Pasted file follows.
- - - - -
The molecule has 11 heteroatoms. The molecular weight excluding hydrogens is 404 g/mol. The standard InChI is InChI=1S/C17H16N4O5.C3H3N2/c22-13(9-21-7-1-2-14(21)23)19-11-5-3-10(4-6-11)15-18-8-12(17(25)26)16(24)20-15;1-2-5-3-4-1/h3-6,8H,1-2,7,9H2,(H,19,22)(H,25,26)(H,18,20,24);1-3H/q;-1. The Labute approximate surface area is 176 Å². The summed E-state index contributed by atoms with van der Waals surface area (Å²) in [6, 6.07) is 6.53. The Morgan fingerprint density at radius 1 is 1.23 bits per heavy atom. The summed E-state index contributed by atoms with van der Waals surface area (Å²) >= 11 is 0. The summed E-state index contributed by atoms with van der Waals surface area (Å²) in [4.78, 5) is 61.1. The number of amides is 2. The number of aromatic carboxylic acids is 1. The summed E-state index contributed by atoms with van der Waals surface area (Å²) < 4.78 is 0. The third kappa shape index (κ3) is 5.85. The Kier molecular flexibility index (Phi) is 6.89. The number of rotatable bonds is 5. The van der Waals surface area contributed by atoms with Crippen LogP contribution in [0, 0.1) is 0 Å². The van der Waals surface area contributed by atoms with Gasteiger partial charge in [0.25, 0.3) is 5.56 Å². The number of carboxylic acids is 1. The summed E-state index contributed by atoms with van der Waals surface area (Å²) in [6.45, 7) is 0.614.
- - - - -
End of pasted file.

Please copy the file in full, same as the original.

The molecule has 11 heteroatoms. The molecular weight excluding hydrogens is 404 g/mol. The standard InChI is InChI=1S/C17H16N4O5.C3H3N2/c22-13(9-21-7-1-2-14(21)23)19-11-5-3-10(4-6-11)15-18-8-12(17(25)26)16(24)20-15;1-2-5-3-4-1/h3-6,8H,1-2,7,9H2,(H,19,22)(H,25,26)(H,18,20,24);1-3H/q;-1. The Labute approximate surface area is 176 Å². The summed E-state index contributed by atoms with van der Waals surface area (Å²) in [6, 6.07) is 6.53. The Morgan fingerprint density at radius 1 is 1.23 bits per heavy atom. The summed E-state index contributed by atoms with van der Waals surface area (Å²) >= 11 is 0. The summed E-state index contributed by atoms with van der Waals surface area (Å²) in [4.78, 5) is 61.1. The number of amides is 2. The number of aromatic carboxylic acids is 1. The summed E-state index contributed by atoms with van der Waals surface area (Å²) < 4.78 is 0. The third kappa shape index (κ3) is 5.85. The Kier molecular flexibility index (Phi) is 6.89. The number of rotatable bonds is 5. The van der Waals surface area contributed by atoms with Crippen LogP contribution in [0, 0.1) is 0 Å². The van der Waals surface area contributed by atoms with Gasteiger partial charge in [0.25, 0.3) is 5.56 Å². The number of carboxylic acids is 1. The summed E-state index contributed by atoms with van der Waals surface area (Å²) in [6.45, 7) is 0.614.